As soon as option quotes in the affected symbols began exceeding theoretic economic values by some threshold, quotes (and therefore liquidity) on other options exchanges for those contracts would immediately disappear - bid/ask prices would go to zero at other exchanges.

Within 10 seconds of starting, one algo, in effect, completely destroyed the concept of the National Market System and obliterated liquidity.

At 9:36:37.551, options quotes ceased from the AMEX exchange in all options, not just those affected by the algo. Maybe the firm responsible for the algo thought it was AMEX's fault, or maybe AMEX noticed a large number of crossed option quotes and took action. Regardless of the cause, the outage lasted 13 minutes.

It was later reported that the algo was run by Goldman Sachs. What was the fine for shutting down an options exchange, and destroying liquidity in hundreds if not thousands of options contracts?

There was no fine. Worse, they were able to get the trades busted.

As in, pretend we didn't just do that. Pretty shocking.

Until there are financial consequences for firms that turn on market disrupting algos, the markets, will continue to be distrupted.

List of several, large, well known symbols with a significant aberration in option prices:

Symbol Name Market Cap ($Billions)
IWM Russell 2000 ETF (Assets) 25
JPM JP Morgan 200
IMO Imperial Oil 36
K Kellogg 22
KIM Kimco Realty 8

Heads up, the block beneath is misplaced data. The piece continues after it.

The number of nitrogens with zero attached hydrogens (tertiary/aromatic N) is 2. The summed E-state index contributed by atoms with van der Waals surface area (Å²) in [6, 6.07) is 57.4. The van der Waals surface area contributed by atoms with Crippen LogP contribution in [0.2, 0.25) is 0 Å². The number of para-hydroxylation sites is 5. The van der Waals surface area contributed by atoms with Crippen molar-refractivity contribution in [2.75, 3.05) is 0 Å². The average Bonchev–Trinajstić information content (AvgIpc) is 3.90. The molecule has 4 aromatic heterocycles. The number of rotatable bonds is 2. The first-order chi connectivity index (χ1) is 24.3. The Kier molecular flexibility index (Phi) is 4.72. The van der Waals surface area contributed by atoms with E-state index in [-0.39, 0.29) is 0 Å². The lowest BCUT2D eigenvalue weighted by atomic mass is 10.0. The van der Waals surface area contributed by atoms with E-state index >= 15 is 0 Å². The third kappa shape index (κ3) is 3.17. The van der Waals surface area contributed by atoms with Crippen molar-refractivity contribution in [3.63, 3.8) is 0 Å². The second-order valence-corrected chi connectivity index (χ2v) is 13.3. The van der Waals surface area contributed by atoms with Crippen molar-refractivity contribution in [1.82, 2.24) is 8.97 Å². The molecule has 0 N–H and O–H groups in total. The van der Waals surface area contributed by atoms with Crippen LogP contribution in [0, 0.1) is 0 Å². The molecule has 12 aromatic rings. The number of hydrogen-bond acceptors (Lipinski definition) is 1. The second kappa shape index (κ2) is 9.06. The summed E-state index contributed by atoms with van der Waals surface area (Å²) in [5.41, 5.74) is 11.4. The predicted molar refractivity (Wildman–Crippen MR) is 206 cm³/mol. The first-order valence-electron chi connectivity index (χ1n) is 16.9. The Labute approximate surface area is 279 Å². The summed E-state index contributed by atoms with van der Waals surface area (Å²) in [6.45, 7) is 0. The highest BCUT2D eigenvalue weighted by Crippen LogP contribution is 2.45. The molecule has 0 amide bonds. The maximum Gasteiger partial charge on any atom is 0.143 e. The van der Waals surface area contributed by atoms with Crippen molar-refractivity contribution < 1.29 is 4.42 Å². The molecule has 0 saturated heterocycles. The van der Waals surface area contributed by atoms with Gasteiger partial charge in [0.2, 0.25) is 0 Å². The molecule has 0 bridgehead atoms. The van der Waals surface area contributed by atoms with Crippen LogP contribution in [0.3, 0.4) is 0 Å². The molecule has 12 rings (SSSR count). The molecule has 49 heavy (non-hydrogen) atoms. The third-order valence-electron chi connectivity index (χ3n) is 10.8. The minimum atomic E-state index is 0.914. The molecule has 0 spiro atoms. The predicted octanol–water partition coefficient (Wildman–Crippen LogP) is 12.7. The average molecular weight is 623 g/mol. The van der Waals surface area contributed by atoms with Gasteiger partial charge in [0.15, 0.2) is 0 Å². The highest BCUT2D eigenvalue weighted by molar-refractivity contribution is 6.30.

JOY Joy Global 6
JLL Jones Lang Lasalle 4
IT Garnter 5
JOE The St. Joe Company 2

1. All IWM Options Contracts: Ask prices color coded by reporting exchange. Chart shows about 5 minutes of trading.
Multiple lines of gold triangles representing ask prices from AMEX descend towards $1: these are from the rogue algo. The triangles form lines: one line for each option contract the algo was selling.

2. IWM September 2013 96 Call - Showing all bid and ask prices color coded by exchange and NBBO over about 2 minutes of trading.
Note the line of gold triangles descending towards $1. These are ask prices from the rogue algo. It is one of the strings of gold triangles from Chart 1 above.

3. IWM September 2013 96 Call - Showing trades and NBBO.
The large gold dot is from one trade of 933 contracts.

4. IWM September 2013 96 Call - Showing best bid and ask prices color coded by exchange and NBBO. 

5. IWM September 2013 96 Call - Showing best bid and ask prices color coded by exchange and NBBO. Zoomed out in time from Chart 4 above.
Note how the NBBO spread remained exceptionally wide (over $4) for many minutes after the rogue algo stopped. The spread temporarily narrowed right after the AMEX Options Exchange was halted.

6. Message rates for each of the 48 multicast lines that carry option data. The bottom panel shows a count of crossed NBBO quotes by multicast line.
Lines 21-24 carry traffic for symbols IE - KLZ and are colored light blue/green. Note these lines show a large number of crossed quotes (very unusual) in the first 6 minutes of trading.

7. Message rates for option quotes and trades color coded by reporting exchange. The spike is from AMEX just before it goes silent (a burst of zeroing out quotes).

8. Showing quote message rates from AMEX. You can clearly see the outage. See Chart 9 (below) for a close up of the spike just before the outage.

9. Close up of quote message rates from AMEX just before shutdown. This is what the red spike in Chart 8 (above) looks like, close up.
These are zeroed quotes (bid/ask are 0) indicating a planned, orderly shutdown, and not a system failure.

10. More Examples.